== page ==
Illness Life Cycle
Rolland (1994) proposed that illnesses and a family’s reactions to illness are not static, unchanging states. Rather, they are dynamic and constantly changing. For example, it is common knowledge among caregivers of those who are ill that some days are better than others. Some days the patient experiences less pain and distress, whereas other days he/she may experience more. With regard to the changing experience of illness, by the patient and family, Rolland discusses three time phases of the illness. These are dynamic periods of time and are experienced differently by each unique family. Each phase presents with its own challenges. The time phases of the illness are:
- Crisis stage. This is the period of time just before the diagnosis of an illness or health condition (perhaps when symptoms are starting to become more salient) or after the diagnosis. This is often “a time of excruciating vulnerability and uncertainty, in which all experiences seem heightened in intensity and family members grope for ways to reassert control” (Rolland, 1994, p. 44). In this stage there is a lot of stress as the family and patient try to make sense of what has just happened (i.e., the diagnosis).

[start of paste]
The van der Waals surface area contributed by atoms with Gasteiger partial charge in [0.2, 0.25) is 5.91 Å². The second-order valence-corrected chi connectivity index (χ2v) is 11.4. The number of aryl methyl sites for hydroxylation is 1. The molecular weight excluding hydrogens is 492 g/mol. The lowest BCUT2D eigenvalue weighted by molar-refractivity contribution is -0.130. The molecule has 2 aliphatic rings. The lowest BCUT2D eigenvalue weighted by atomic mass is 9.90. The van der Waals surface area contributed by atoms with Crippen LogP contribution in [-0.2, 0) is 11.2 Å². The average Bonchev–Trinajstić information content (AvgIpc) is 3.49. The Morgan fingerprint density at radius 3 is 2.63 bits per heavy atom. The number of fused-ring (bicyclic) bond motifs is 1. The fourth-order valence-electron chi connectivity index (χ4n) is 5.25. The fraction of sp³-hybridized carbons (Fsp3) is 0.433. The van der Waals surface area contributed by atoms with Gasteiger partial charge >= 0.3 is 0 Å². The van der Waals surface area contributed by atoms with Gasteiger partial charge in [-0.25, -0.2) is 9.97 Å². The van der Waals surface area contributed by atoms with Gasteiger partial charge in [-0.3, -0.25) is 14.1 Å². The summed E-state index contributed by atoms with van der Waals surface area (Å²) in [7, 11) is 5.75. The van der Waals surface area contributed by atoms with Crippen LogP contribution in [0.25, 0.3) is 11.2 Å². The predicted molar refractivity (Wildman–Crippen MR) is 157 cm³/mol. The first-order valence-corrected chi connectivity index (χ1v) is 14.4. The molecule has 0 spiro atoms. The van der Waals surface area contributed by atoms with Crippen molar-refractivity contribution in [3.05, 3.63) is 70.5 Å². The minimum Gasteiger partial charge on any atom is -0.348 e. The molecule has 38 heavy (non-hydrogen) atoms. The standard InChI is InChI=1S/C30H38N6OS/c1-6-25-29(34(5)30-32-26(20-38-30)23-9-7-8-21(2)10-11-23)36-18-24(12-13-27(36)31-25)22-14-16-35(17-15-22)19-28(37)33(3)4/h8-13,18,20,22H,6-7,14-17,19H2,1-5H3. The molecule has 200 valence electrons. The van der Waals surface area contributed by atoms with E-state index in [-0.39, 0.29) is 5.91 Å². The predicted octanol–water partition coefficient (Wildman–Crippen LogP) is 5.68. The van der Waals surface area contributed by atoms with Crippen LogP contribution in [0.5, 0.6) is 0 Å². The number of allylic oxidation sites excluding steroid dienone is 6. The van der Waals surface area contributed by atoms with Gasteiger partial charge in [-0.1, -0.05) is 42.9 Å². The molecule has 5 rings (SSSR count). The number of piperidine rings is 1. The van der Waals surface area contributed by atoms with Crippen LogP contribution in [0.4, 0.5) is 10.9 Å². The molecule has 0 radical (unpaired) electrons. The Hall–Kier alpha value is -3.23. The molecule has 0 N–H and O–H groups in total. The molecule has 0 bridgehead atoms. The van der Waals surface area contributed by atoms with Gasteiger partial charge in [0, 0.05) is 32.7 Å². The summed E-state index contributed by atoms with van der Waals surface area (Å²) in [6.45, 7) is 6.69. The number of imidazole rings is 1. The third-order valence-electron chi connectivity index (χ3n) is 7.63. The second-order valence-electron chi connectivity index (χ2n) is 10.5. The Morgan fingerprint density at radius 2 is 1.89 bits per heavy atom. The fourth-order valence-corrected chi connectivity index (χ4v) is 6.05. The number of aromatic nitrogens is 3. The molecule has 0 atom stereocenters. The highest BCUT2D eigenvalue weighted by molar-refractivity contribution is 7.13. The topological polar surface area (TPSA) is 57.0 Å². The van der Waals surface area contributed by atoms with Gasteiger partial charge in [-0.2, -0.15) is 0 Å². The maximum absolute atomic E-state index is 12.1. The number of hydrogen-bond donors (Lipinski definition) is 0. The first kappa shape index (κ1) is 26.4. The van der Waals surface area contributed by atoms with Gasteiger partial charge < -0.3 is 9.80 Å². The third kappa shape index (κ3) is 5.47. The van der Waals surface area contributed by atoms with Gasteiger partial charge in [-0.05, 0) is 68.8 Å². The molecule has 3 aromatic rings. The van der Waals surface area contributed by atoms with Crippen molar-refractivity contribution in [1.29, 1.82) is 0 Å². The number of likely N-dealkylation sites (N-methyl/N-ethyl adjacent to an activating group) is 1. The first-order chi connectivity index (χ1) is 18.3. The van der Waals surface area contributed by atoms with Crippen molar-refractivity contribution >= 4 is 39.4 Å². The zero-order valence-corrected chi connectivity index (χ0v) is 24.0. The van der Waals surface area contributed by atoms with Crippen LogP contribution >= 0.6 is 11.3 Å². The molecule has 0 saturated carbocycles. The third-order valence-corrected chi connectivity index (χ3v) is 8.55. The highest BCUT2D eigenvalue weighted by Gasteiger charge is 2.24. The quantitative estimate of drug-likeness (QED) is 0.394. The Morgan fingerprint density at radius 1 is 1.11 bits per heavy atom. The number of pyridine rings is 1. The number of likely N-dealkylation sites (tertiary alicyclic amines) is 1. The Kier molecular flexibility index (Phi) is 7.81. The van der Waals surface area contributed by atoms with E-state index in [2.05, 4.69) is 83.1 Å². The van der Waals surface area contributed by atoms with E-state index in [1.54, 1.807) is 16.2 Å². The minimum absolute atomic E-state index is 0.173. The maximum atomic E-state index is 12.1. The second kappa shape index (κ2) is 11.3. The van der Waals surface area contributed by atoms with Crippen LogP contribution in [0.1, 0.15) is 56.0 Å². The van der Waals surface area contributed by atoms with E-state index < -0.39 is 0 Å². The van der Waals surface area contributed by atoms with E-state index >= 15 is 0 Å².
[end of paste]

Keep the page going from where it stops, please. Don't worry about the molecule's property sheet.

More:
- Chronic stage. This phase of the illness is “the time span between the initial diagnosis and readjustment period and the terminal phase (below), when issues of related to death and dying predominate” (Rolland, 1994, p. 48). This stage is usually experienced when the health condition is ascertained to be chronic in nature and the patient and family deal with it day in and day out. This stage is generally not as unpredictable and stressful as the crisis stage. Usually in this phase more about the illness is known and families and patients learn to live with it.
- Terminal stage. As aforementioned, this phase of the illness is wrought with plans and preparations for death and dying. This stage can be both stressful and extremely emotional. One of the key tasks of this phase is a shift of anticipation from the probability that the patient is nearing death, toward the inevitability of death (Rolland, 1994).
In the next section, you will have an opportunity to see how these two models have been integrated to provide a more specific framework for helping families affected by the illness of a family member. Before the integrated model is discussed, please take a few moments to read over the following vignette. You will later be applying what is presented in this module to the vignette.